HTTPS Web Sites: Just One Per IP?

by Andrew Barber 14. December 2009 07:06

I came across a post the other day where someone stated a misconception; That you can only host one HTTPS web site per IP address available on a server. I think most fairly experienced web server admins know that this is not actually the case, and also know why the misconception came to be. Most web server documentation I've seen tells one how to exceed that false limit, but of course it does not say so in exactly so many words!

Like pretty much everyone else who was ever a teenager, when someone says, "you can't do this", I want to know why. And I want to know why for the same reason I wanted to know why, as a teenager, I could not stay out past X time: so I can find a way around it. The long-and-short of the story is this: The actual limit for HTTPS sites is one per TCP socket, not IP Address. So, for every combination of IP address and TCP port, an HTTPS site can be hosted. Note that Host Headers have nothing to do with this. However; For a number of public uses of HTTPS sites, varying the standard TCP port is not a good option here, meaning the "one HTTPS site per IP" is still an effective standard.

Why, Oh Why?

This is not a primer on HTTP, so you should already know that a single server can serve theoretically thousands of web sites on a single IP address by use of the Host header of the HTTP request. An extremely simplistic HTTP request might look like this:

	GET /index.html HTTP/1.1
	Host: www.example.com
	

The web server actually examines the Host header before the GET (or POST, PUT, TRACE, etc), so that it knows which web site should respond. In this way, multiple web sites can be configured to 'listen' to the same IP/Port combination.

However, this does not work for HTTPS web sites, and why is simple: The entire contents of the HTTP request is encrypted, and it cannot be decrypted until the web server decides which web site should accept that request. The SSL/TLS certificate is tied to the web site in question, so only the correct web site is capable of decrypting that request. That is, after all, the very purpose of the HTTPS protocol! Expecting the Host header to help here invites shades of Catch-22!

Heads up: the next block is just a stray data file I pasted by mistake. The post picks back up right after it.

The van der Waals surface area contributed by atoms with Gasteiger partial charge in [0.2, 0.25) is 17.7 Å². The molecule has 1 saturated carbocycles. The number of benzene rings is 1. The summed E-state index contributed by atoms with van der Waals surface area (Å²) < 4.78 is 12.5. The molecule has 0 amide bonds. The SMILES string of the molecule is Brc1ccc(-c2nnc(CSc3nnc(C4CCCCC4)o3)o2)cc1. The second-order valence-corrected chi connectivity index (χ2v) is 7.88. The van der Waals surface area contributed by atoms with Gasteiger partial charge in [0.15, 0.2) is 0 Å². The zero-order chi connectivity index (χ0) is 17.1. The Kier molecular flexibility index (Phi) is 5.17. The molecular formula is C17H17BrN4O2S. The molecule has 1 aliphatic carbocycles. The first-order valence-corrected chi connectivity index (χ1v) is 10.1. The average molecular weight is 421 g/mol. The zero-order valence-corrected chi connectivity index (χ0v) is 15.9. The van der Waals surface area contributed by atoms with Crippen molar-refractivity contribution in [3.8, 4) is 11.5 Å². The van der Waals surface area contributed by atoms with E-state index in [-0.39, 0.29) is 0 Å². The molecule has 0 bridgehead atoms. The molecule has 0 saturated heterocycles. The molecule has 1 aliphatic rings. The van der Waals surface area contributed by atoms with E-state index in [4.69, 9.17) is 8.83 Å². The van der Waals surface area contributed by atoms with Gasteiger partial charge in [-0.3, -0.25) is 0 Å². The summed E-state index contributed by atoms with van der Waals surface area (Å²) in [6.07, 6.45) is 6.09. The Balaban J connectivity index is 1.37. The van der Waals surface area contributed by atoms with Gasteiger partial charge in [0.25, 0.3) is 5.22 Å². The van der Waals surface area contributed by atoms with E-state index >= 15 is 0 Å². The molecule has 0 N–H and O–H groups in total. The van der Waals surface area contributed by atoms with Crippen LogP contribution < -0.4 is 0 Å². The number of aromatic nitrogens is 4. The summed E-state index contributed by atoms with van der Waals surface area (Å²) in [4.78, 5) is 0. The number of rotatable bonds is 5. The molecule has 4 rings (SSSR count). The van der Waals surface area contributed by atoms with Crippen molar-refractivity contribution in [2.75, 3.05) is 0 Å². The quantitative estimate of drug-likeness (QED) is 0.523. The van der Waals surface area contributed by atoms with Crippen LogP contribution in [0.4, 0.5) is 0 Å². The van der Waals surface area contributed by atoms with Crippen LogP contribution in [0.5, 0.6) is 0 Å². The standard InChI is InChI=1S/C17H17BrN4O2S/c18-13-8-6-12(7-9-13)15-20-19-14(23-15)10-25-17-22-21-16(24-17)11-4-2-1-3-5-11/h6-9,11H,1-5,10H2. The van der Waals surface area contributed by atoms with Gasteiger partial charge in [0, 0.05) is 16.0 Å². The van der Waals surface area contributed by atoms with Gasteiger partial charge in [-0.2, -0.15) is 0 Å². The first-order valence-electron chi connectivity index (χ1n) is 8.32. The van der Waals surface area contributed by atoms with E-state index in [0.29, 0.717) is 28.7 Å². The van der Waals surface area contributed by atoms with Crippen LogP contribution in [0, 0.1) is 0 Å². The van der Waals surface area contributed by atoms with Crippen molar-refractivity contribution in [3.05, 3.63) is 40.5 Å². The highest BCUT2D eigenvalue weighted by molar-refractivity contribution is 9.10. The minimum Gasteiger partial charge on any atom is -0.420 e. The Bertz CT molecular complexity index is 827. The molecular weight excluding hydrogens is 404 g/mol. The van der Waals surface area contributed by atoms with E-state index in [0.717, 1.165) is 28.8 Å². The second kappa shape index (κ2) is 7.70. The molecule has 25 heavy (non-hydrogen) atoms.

What Can You Do?

To have multiple HTTPS sites on a single IP address, you must assign each HTTPS site its own, unique IP/TCP Port combination. So if your server has only one IP, you would use that IP, and assign a unique TCP Port for each such site. Of course, since you are using non-standard ports, you must assure that firewall policies will permit access to these custom ports.

Generally, I do not recommend the workaround I am about to detail, as it is likely to cause confusion at some point. But if you know what you are doing and what the effects will be, it's an option. My primary use of this is to create HTTPS access to private, administrative sites - not for sites that should be accessed directly by normal (i.e. public) readers of a web site.

The reason is this involves having an HTTPS site listen on an alternate TCP port from its default of 443. As you should know, when you type https://www.amazon.com in your browser, TCP Port 443 is assumed (just as TCP 80 is assumed when using regular HTTP URLs). Changing the port, then, requires that the URL to visit a site have the custom port contained in it: https://www.somesite.com:7584 If someone types in your site's HTTPS URL, but leaves out the custom TCP Port, they will end up at what ever site you have on the default port - not good! They will also likely get a warning about how the certificate in question is for site X, but they are visiting site Y. Again, not good!

This is why I do not recommend using this except for administrative access sites, or sites where the only legitimate links in should come from an application - where it is essentially invalid to begin with for a user ever to enter their own URL manually. In those cases, I also recommend not hosting any site on the standard HTTPS port 443, as the resulting error messages from failing to specify the TCP port may invite more confusion than the general 'site not found' that would result if there was no site listening on 443.

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